In school, you’re taught a lesson and then given a test. In life, you’re given a test that teaches you a lesson – Tom Bodett

I have spent 13 years out of school, along with me is some of the crammed knowledge that I can’t really implement anywhere because life as taught in theory is different in practicals.

School tried and succeeded in suppressing my inquisitive nature, with all its efforts to mold me into what it thought was the best, as a child. What school didn’t know, was that it couldn’t change my destiny.

‘You have to learn to fit in if you want to be successful in life’ school said. So we were all dressed up in uniforms,  like soldiers going into battles we had parades, with us were the behaviour guidelines and rules. The idea was to install discipline, but I think they forgot that discipline taught at school need a boost at home. If my parents deemed the school discipline wrong, I was always going to go in circles about what is right and wrong until I learnt to act as each of them wanted.

There were some built up fences hiding who we were as we tried to impress the adults who wanted us to fit in their set standards, while hoping that Secondary school will be our salvation and refuge.


School didn’t really make me no better, it had its cons and pros as everything else in life.

Things like how we were motivated to do better in class while being abused physically and emotionally, that some people have never recovered.

Like how you remember school preparing you for the world abuse and bullies, because that is what timid and introvert children got from horrible classmates who were loud and egoistic. I can imagine the psychologically and emotionally torture one can go through as a defenseless child facing off a bully on a playground, publicly displayed for everyone to see, would be like as an adult. If you overcame this as a child and are conquering it as an adult you have school to thank for preparing you.

There are worse scenarios when the one in authority is the same person administering this torture, bullying and humiliating a child to beating down their self esteem, and destroying their social engagements and involvement growth.

Also, these and more are things that first happened in school and now we see them in our daily lives. School was responsible for teaching us better, but I am of the view that we gave/still so give too much power to teachers rather than our parents.

I will end my first blog into the Uganda Blogging Week (#UgBlogWeek) with an appreciation note to Joel Jjemba Joel Jjemba and Joel Ntwatwa. Thank you for the work you are doing in regard to the Uganda blogging community, you are appreciated.  The progress so far with the community is remarkable, and request every blogger mainly Ugandans to check it out and support it. The site is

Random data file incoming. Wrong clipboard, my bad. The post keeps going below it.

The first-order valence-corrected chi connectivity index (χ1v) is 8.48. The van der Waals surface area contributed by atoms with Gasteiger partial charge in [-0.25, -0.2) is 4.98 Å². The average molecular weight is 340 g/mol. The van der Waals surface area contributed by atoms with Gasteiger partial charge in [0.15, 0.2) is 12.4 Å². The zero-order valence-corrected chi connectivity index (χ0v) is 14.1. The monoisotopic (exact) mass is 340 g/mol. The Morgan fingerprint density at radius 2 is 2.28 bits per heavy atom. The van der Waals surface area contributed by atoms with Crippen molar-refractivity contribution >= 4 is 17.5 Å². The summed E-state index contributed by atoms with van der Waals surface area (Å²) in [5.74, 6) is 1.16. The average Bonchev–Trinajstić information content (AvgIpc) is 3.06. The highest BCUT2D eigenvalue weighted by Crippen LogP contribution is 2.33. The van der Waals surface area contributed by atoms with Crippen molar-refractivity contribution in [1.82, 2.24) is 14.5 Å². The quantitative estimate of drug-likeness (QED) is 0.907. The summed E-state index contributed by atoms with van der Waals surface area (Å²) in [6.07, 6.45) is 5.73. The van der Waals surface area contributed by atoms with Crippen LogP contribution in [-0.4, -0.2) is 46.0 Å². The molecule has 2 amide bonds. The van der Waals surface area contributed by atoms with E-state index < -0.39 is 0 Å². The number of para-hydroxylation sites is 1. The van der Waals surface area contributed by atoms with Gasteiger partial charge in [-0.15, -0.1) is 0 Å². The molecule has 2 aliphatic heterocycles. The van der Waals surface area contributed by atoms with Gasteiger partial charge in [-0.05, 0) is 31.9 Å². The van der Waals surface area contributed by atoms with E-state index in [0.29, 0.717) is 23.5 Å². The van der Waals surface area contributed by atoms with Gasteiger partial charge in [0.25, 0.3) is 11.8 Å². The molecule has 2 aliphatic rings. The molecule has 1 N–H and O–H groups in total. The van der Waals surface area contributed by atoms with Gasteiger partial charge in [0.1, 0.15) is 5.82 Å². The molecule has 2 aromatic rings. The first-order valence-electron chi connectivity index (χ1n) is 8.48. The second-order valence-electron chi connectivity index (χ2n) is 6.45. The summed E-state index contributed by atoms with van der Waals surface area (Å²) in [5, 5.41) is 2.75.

Patricia Kahill

Patricia Kahill is a multipotentialite Christian entrepreneur, Content Marketing Coach and founder of the Content Marketing agency, Kahill Insights that helps business owners create engaging and interactive content items for digital platforms with a focus on returning a desired outcome. Patricia was the producer of SlamDunk Basketball Talk a show on House of Talent online TV, a former fellow at Harvest Institute for leadership and now an assessor there, and an alumnus of the YELP class of 2017. A member of the BNI Integrity chapter and African Women Entrepreneur Cooperative. She is driven by passion and curiosity, been taking every opportunity that has been given to her with an ambition of stamping her footprint on the world.

9 thoughts on “#UgBlogWeek Day1: School”

  1. ” I was always going to go in circles about what is right and wrong until I learnt to act as each of them wanted.”

    I remember that part vividly. The pretend game, with the real me stuck in the middle.

    Where did the ‘like’ button go, by the way?

    1. The button is there…
      I remember telling myself always that the world will know the real me one day.

  2. Indeed I/we haven’t recovered emotionally and physically from the bullies and the abuse I/we got from the many years of school.
    before I forget thanks for the appreciation of the work Ugbloc does. . . This is important feedback!

    1. You are welcome.
      I am thankful that I overcame most of them and always ready to deal whatever pops up from dem days

  3. School clearly worked for you; this theme is making us all pay attention to some truths that may have stayed hidden, and that appear to be the same regardless of our generational differences.

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